Water Quality - Lead and Copper

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Additional Resources
Learn about Lead (EPA)
Lead in Drinking Water (EPA)
Lead and Copper Rule

Loveland’s water meets and exceeds all state and federal standards for water quality including the Lead and Copper Rule.

The Lead and Copper Rule was established in 1991 to protect public health by minimizing lead and copper levels in drinking water by reducing water corrosivity. Lead and copper may enter drinking water from corrosion of lead and copper plumbing materials.

Loveland Water and Power (LWP) participates in all aspects of the Lead and Copper Rule from the moment the source water enters the plant until it comes through the taps of Loveland residents. Staff tests lead and copper, at the Water Treatment Plant and in designated homes. In 1991, LWP set up 60 sample sites in homes throughout the distribution system to test annually. Because of low lead and copper results, over the first three sampling events, LWP was given a reduced sampling plan that now consists of 30 samples every three years. These sites were chosen to reflect a variety of homes, new and older houses with copper piping and lead soldering and some with lead service lines. The sampling protocol is performed to reflect “worst case scenario”, and is done after water sits in piping for 6-8 hours with no water use. The last sampling under the Lead and Copper Rule was conducted in 2014, with the next sampling scheduled for June through September of 2017.

The EPA has set action levels (AL) of 0.015 mg/L (milligrams per liter) for lead and 1.3 mg/L for copper, based on the 90th percentile. An exceedance of an AL is not a violation but can trigger other requirements like such as community education programs. A community water system may exceed ALs in 10% of samples taken. Since the Lead and Copper Rule was established, Loveland has never, exceeded ALs in 10% of our samples. In fact, since 2002, we have not had any samples that exceed the action levels for either lead or copper.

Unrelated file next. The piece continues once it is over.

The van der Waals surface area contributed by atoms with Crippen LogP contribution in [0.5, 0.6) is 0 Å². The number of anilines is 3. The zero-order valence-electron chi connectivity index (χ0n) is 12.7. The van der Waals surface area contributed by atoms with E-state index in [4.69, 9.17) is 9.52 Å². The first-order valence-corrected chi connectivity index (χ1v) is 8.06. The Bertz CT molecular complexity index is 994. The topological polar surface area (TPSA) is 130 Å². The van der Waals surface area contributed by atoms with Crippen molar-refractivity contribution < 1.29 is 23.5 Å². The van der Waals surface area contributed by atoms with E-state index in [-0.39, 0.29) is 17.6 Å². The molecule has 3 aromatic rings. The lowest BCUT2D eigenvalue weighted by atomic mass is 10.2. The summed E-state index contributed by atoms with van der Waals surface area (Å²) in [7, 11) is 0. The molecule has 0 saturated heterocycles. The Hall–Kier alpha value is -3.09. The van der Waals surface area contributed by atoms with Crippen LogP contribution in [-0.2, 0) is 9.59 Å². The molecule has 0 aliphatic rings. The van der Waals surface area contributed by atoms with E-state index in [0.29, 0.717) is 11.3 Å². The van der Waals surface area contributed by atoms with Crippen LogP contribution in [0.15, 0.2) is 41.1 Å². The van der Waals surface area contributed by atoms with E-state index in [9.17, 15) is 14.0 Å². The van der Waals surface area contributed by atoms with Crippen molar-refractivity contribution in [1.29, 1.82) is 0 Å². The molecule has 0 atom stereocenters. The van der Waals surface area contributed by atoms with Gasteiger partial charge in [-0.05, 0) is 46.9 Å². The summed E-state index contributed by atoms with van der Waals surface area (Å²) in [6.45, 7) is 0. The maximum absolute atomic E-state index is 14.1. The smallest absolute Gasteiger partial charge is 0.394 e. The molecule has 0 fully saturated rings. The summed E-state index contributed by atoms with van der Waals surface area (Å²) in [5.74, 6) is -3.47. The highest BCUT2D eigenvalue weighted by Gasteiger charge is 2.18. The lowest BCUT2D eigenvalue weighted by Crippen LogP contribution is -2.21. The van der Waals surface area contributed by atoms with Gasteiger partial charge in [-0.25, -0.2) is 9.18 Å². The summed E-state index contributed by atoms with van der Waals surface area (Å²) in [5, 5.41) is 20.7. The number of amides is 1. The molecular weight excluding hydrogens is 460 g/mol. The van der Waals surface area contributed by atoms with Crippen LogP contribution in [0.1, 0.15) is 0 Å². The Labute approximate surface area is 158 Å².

To monitor the corrosiveness of the treated drinking water, the staff of the Water Treatment Plant and Water Quality Lab, checks both alkalinity and pH, analyzing pH continuously at the plant and throughout the system numerous times daily. Lead and copper analysis, along with pH and alkalinity are performed over and above what is required by the state and the EPA at the Water Treatment Plant.

Water Distribution crews check lines for lead piping and lead soldering whenever they repair mains or fix leaks. If they find any sign of the potential of lead while inspecting water meters and city service lines, they replace the meters and piping immediately. This practice has added an additional layer of protection to the city’s Lead and Copper Program.

How To Reduce Lead in Drinking Water

Want to know more?

Each year LWP publishes a Water Quality Report which can be found online at cityofloveland.org/WaterQuality. The report details the most recent results of lead and copper testing, along with details about the quality of drinking water and services offered to customers.

Visit us at events such as Passport to Water and Power where you can speak directly with a LWP water quality lab professionals, water treatment plant operators and distribution crews.